Strength Training -- Orientation

Strength training is an excellent way to improve your health significantly. This page is the orientation page. Getting warmed up well and properly executing reps are important.

Moreover, the training we recommend is particularly effective. ou'll soon look better and feel better! Our training is free and suitable for beginners or trainees who are more advanced. This orientation page and the two pages we recommend that you read next will provide you with helpful specifics that you can apply to any weight training program.

If you have not yet read the first strength training page, you might want to do so. (Its link awaits you near the bottom of this page.) Beginners should read that page as well as this page.

[If you are an intermediate strength trainee or an expert, we encourage you at least to scan the pages, if only to learn the terminology.]

Key terms used in strength training

Okay, so let's get started and find out more!

As part of the orientation in strength training for beginners, we would like to clarify some key terms.


Exercises

A strength or weight training exercise is one kind of movement against resistance such as squats (deep knee bends) or standing barbell curls.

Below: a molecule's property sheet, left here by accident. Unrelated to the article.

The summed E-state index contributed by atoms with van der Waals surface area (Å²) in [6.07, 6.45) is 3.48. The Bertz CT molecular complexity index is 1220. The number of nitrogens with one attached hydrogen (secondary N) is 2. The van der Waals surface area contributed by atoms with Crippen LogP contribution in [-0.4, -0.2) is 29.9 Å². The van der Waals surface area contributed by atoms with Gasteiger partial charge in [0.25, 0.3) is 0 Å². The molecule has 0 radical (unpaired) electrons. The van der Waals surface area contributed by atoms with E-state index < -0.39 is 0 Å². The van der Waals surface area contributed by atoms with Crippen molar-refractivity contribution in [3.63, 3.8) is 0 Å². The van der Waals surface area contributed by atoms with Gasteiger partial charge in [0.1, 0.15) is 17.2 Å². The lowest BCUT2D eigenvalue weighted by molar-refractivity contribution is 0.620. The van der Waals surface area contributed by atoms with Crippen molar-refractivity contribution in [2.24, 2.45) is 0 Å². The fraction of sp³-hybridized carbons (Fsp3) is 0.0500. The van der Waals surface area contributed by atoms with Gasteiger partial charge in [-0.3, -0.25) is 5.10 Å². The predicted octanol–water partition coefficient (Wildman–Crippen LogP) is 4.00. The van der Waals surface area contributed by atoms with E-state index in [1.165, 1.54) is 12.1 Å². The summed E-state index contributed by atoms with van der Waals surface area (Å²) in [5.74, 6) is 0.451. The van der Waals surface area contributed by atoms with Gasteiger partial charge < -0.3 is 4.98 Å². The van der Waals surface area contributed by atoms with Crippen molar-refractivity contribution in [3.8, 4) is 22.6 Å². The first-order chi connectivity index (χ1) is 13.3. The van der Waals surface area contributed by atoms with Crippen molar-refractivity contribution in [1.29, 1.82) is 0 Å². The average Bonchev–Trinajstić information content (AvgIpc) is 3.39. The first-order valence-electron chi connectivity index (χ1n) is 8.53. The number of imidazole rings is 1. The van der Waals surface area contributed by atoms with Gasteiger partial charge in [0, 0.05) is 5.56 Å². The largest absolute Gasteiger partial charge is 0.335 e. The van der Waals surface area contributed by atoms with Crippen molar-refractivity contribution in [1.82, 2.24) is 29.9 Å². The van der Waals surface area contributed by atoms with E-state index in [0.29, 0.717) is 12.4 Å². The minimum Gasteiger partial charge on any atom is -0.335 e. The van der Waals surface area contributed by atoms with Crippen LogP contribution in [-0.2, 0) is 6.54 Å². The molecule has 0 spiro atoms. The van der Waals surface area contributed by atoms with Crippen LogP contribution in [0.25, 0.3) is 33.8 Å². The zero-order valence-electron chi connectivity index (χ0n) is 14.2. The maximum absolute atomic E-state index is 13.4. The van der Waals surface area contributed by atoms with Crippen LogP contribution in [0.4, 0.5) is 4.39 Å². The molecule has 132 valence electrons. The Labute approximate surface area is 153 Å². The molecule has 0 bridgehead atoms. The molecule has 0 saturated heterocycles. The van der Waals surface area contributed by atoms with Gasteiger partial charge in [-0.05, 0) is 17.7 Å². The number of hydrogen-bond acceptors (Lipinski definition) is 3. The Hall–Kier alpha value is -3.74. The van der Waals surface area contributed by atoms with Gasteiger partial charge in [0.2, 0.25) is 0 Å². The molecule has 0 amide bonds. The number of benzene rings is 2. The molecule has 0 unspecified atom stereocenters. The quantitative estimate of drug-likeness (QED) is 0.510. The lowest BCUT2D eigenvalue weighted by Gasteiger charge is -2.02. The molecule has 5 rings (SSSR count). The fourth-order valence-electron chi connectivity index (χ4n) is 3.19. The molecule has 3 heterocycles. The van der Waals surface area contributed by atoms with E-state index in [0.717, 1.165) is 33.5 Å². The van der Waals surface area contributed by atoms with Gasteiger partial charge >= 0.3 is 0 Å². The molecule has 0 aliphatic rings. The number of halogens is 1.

Rep or Repetition

A rep or repetition is one movement of an exercise.

For example, if you were doing standing barbell curls, one rep would be moving the barbell once by curling it from the starting position, which is standing with your arms straight down holding the bar in front of your thighs, raising it to in front of your chest, and lowering it to the starting position.

Even without using momentum, reps can be performed relatively quickly or slowly.


TUL

What is more important than the number of reps is the time under load, called 'TUL.' This is the number of seconds that a muscle group is under tension.

If the TUL for one rep is 5 seconds and there are ten reps, the TUL is 50 seconds. Usually, the TUL should be at least 30 seconds.


Set

A set is a measured sequence of reps. A set could consist of any number of reps from one to dozens.

Continuing the same example, if you were to curl the barbell ten times, rest briefly, and curl it another ten times, you would have done two sets of ten reps for that exercise. That would be written '2 x 10.'


Routines

A routine is a measured sequence of different sets of different exercises for a single major muscle group.

For example, your shoulder routine might consist of 2 x 8 seated barbell presses, 2 x 10 standing dumbbell laterals, and 2 x 10 seated bent-over dumbbell laterals.


Workout or Training Session

A workout or training session is two or more routines done consecutively.

For example, in addition to doing a shoulder routine during a given workout, you might also do routines for your upper arms, forearms, and calves.

(Since it is possible to have a whole workout consist of a single set of a single exercise, such as 1 x 20 breathing squats, sometimes 'routine' or 'set' may be correctly used to mean the same as 'workout' or 'training session.')

Beginners and intermediate strength trainees should neither do more than one training session in a single day nor more than three in a single week.

Two training sessions each week will probably work very well for you.